| 2:39 pm on Sep 6, 2006 (gmt 0)|
You should set up a 301 redirect from the longer URL to the shorter one if both represent the same page (the same content). I would use .htaccess redirects.
Here you can find some examples
Best of luck,
| 7:38 pm on Sep 6, 2006 (gmt 0)|
I read the other posting but still don't understand how to write the redirect. Can you or anyone give a example of how to write this?
I want to redirect
| 10:03 pm on Sep 6, 2006 (gmt 0)|
Far easier is to modify the script so that it detects what URL was requested and simply add a <meta name="robots" content="noindex"> tag on all versions that you do not want to be indexed.
Use the noindex tag on alternative URLs where there are parameter differences and use the 301 redirect where non-www URLs and/or alternative domains are the problem.
| 10:02 am on Sep 7, 2006 (gmt 0)|
I need your help or I may be an unemployed webmaster soon. :-(
The problem is:
10 sites selling widget in 10 different cities across Europe
Info on the templates is different from site to site, although describe items that are very similar; title and description original and unique.
But the code for all the templates is the same ( hyperlinks, tables, picture, the layout in general )
Websites share the same IP on a dedicated server
The question: is there a possibility that google my filter or penalize me for having identical code across those websites?
Any help would be very much appreciated!
| 12:14 pm on Sep 7, 2006 (gmt 0)|
it should be definitely OK if the similarity is only in the CODE and not in the products/text content.
| 4:43 pm on Sep 7, 2006 (gmt 0)|
I have already checked with the writers of my script and they told me there is no way to modify it to block the duplicate URLs.
Would it be possible make a robots file to only block URLS that contain "dir.cgi" since that is the only major difference in the duplicate URLs? If so how would I write it?
| 4:57 pm on Sep 7, 2006 (gmt 0)|
Would this in my robots.txt work to block a spacific cgi page?
| 4:58 pm on Sep 7, 2006 (gmt 0)|
not 100% sure
| 5:41 pm on Sep 7, 2006 (gmt 0)|
" I read the other posting but still don't understand how to write the redirect. Can you or anyone give a example of how to write this?
I want to redirect
It can be done but you really don't want to invoke yet another script or have a very large .htaccess file.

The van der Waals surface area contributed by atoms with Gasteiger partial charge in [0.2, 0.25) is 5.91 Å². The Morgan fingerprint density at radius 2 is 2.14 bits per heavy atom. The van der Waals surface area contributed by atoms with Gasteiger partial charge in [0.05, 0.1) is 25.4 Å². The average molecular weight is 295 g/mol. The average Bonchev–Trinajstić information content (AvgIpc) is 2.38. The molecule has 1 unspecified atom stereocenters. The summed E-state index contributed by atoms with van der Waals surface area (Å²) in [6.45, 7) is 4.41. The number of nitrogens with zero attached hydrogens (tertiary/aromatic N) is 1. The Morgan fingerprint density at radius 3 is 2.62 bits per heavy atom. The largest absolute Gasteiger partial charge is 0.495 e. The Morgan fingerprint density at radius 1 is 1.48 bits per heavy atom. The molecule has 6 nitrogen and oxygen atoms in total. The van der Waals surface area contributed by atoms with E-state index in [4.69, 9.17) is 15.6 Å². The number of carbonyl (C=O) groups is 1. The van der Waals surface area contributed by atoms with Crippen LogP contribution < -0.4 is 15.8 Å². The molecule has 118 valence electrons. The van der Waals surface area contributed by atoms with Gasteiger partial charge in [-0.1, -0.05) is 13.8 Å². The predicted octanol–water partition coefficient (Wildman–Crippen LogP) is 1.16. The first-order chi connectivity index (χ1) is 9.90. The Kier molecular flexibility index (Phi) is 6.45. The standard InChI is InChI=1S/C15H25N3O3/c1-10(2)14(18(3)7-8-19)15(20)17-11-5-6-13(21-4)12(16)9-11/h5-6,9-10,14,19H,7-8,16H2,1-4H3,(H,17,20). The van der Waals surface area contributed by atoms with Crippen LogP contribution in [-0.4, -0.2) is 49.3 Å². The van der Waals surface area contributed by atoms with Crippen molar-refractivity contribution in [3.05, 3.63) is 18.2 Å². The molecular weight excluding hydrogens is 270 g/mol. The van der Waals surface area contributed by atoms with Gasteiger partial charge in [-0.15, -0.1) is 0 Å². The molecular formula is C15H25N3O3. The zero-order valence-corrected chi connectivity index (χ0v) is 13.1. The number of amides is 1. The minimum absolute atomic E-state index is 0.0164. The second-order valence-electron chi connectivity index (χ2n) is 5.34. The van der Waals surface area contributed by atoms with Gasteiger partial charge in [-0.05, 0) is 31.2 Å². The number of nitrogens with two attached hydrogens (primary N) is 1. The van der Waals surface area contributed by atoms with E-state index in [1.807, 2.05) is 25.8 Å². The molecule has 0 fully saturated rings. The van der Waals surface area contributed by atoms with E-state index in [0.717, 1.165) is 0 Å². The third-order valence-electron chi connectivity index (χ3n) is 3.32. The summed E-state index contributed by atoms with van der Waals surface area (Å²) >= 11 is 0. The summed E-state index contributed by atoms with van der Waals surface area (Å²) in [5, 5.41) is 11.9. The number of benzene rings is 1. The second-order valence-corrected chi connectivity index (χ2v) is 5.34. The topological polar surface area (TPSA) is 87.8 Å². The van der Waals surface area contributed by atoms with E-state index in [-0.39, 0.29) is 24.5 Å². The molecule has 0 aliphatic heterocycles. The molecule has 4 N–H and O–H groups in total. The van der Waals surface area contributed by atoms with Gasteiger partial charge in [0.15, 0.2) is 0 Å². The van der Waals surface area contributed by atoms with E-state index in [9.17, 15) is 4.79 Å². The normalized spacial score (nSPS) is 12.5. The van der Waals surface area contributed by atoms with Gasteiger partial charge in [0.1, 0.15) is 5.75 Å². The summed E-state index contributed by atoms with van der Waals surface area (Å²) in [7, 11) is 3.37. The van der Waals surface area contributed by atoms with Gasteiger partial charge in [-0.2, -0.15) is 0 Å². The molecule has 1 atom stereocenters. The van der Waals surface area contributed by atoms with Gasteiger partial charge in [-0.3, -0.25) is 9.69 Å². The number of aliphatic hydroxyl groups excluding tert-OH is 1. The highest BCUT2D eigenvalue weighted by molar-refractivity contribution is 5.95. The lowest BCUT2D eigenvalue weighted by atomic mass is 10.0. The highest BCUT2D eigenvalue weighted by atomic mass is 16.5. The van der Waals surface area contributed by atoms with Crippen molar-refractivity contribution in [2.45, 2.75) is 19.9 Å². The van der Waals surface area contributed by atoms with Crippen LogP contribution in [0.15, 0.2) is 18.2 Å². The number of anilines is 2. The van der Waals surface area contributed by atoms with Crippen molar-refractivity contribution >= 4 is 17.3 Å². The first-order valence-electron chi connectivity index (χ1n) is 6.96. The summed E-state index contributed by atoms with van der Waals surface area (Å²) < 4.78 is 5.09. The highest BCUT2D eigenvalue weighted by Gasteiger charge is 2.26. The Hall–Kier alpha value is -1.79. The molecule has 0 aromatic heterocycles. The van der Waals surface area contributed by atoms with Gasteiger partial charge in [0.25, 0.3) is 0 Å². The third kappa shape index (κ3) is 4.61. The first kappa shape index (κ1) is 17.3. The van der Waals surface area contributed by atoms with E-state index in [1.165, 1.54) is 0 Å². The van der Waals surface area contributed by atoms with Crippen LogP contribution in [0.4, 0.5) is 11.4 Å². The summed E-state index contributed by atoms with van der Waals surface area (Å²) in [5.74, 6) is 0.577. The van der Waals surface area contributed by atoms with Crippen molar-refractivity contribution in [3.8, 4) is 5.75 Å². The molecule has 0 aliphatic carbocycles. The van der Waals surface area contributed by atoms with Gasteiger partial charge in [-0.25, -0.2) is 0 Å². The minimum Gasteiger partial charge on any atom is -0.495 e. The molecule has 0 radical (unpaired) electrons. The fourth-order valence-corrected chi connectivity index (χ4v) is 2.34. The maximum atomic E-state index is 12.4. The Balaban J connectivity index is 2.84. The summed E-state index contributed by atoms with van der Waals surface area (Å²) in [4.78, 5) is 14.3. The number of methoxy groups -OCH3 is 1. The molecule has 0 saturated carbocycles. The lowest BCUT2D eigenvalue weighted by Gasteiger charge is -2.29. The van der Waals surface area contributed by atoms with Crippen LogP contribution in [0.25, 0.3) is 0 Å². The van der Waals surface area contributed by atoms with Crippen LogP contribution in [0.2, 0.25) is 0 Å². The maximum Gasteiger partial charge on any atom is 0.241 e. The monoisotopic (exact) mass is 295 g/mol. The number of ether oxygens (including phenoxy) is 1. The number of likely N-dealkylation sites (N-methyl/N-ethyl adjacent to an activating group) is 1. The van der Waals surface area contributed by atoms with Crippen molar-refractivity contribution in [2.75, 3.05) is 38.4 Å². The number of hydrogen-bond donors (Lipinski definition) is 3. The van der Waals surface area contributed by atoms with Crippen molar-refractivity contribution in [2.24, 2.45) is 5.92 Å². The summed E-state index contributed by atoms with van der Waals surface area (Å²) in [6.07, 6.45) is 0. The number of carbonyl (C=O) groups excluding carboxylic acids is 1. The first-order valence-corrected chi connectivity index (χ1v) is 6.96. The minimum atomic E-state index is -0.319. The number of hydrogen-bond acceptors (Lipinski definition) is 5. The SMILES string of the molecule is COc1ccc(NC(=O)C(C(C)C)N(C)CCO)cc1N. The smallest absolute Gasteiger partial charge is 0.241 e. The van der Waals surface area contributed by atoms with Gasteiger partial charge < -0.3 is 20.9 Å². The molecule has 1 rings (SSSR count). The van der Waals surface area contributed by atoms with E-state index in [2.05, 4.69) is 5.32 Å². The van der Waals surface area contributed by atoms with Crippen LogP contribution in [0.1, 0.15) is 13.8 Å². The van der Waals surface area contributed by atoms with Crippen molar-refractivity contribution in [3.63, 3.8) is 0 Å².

Where it gets done is inside of dirs2.cgi.
You can do the redirect there or manipulate the meta tags emitted by the script to include noindex,follow,nocache ... etc..
What follows is the heart of a redirector, of course you need to provide all of the logic to construct the url that gets put into $location.
Status: 301 Moved Permanently
| 5:58 pm on Sep 7, 2006 (gmt 0)|
Will result in Google not indexing any of the dirs2 anything stuff.
However if Google finds a link to /cgi-bin/dirs2 anything it will create a url only listing in its index.
Please note that blocking the bot also blocks following any of the links within the blocked files.
Use with extreme caution, you can easily block things you really didn't want to and you will lose part of your internal link structure and any external link credit (that is if any other site linked to your dirs2 anything url) for IBLs to that dynamic page.
[edited by: theBear at 5:59 pm (utc) on Sep. 7, 2006]
| 6:51 pm on Sep 7, 2006 (gmt 0)|
The one I want to block is "dirs.cgi". So if I use this robots it will block dirs.cgi and leave dirs2.cgi correct?
| 6:57 pm on Sep 7, 2006 (gmt 0)|
If you want to block the dirs.cgi and Google doesn't stumble on the period when parsing that should work.
I know what happens with the other one because I'm blocking several routines in some forum software that way.
Partial match blocking can have unintended fallout.
And that also means that the redirector goes inside the dirs.cgi script if you choose to go that route.
[edited by: theBear at 7:01 pm (utc) on Sep. 7, 2006]
| 6:59 pm on Sep 7, 2006 (gmt 0)|
>> I have already checked with the writers of my script and they told me there is no way to modify it to block the duplicate URLs. <<
They are wrong. There is a way. It's just they are too lazy to actually do it. A script can be modified to anything you want it to.
Tell them that they can do it, or you can outsource the work and maybe their attitude might change a tad.
| 7:02 pm on Sep 7, 2006 (gmt 0)|
g1smd, I didn't want to say that but I agree.
| 9:00 pm on Sep 7, 2006 (gmt 0)|
I kind of thought they were just being lazy but I didn't know for sure. They just keep telling me to change over to the static version and I won't have a duplicate content issue. I keep telling them that Google already indexed the dynamic content years ago and changing everything would have a devastating effect of my traffic. They tell me Google would pickup the new static URLs very fast and it would have little effect of my traffic but I don't believe them.
I will have another chat with them and see if they can change it or place a noindex tag in the duplicate URL. I paid good money for the script and I don't think it shouldn't have had a duplicate content issue in the first place.
| 9:04 pm on Sep 7, 2006 (gmt 0)|
Google will pick up the new URLs within weeks, but the old URLs will count as yet more duplicate content. You really want to completely avoid having that happen.
You'll also lose all your backlink credit to established URLs, and you will lose any "age" accredited to the old URLs. The old URLs will also continue to appear as Supplemental Results for a full year after you make the move.
If they really understood how the footprint you leave in the search engines index is vitally important to your rankings, then they would not be arguing with you at all.